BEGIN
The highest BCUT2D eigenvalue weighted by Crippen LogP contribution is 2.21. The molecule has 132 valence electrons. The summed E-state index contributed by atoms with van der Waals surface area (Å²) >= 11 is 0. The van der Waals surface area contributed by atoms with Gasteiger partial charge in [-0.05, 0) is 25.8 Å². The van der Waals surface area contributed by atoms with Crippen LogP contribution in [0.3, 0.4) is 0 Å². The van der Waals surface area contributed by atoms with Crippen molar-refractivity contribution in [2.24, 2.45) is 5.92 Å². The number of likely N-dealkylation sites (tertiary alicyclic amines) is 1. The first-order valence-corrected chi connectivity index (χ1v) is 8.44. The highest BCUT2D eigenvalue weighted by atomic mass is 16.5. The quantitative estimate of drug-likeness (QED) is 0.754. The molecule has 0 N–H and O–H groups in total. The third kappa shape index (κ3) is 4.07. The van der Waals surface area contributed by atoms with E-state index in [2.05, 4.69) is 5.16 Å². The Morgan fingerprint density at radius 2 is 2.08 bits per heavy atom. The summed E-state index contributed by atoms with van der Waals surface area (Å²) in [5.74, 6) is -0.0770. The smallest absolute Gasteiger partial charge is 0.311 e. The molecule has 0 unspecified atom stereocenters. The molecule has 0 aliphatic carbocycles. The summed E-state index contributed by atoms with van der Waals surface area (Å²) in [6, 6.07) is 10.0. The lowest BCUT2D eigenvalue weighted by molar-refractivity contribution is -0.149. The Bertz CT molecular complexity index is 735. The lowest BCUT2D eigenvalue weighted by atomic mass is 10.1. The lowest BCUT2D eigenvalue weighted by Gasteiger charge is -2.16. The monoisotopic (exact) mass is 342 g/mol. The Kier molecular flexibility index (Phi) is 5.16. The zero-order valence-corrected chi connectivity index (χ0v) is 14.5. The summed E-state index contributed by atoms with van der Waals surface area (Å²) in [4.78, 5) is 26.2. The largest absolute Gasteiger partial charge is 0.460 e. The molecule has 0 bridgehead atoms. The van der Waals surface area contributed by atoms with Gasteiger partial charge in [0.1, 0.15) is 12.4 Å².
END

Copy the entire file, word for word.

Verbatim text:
The highest BCUT2D eigenvalue weighted by Crippen LogP contribution is 2.21. The molecule has 132 valence electrons. The summed E-state index contributed by atoms with van der Waals surface area (Å²) >= 11 is 0. The van der Waals surface area contributed by atoms with Gasteiger partial charge in [-0.05, 0) is 25.8 Å². The van der Waals surface area contributed by atoms with Crippen LogP contribution in [0.3, 0.4) is 0 Å². The van der Waals surface area contributed by atoms with Crippen molar-refractivity contribution in [2.24, 2.45) is 5.92 Å². The number of likely N-dealkylation sites (tertiary alicyclic amines) is 1. The first-order valence-corrected chi connectivity index (χ1v) is 8.44. The highest BCUT2D eigenvalue weighted by atomic mass is 16.5. The quantitative estimate of drug-likeness (QED) is 0.754. The molecule has 0 N–H and O–H groups in total. The third kappa shape index (κ3) is 4.07. The van der Waals surface area contributed by atoms with E-state index in [2.05, 4.69) is 5.16 Å². The Morgan fingerprint density at radius 2 is 2.08 bits per heavy atom. The summed E-state index contributed by atoms with van der Waals surface area (Å²) in [5.74, 6) is -0.0770. The smallest absolute Gasteiger partial charge is 0.311 e. The molecule has 0 unspecified atom stereocenters. The molecule has 0 aliphatic carbocycles. The summed E-state index contributed by atoms with van der Waals surface area (Å²) in [6, 6.07) is 10.0. The lowest BCUT2D eigenvalue weighted by molar-refractivity contribution is -0.149. The Bertz CT molecular complexity index is 735. The lowest BCUT2D eigenvalue weighted by atomic mass is 10.1. The lowest BCUT2D eigenvalue weighted by Gasteiger charge is -2.16. The monoisotopic (exact) mass is 342 g/mol. The Kier molecular flexibility index (Phi) is 5.16. The zero-order valence-corrected chi connectivity index (χ0v) is 14.5. The summed E-state index contributed by atoms with van der Waals surface area (Å²) in [4.78, 5) is 26.2. The largest absolute Gasteiger partial charge is 0.460 e. The molecule has 0 bridgehead atoms. The van der Waals surface area contributed by atoms with Gasteiger partial charge in [0.1, 0.15) is 12.4 Å².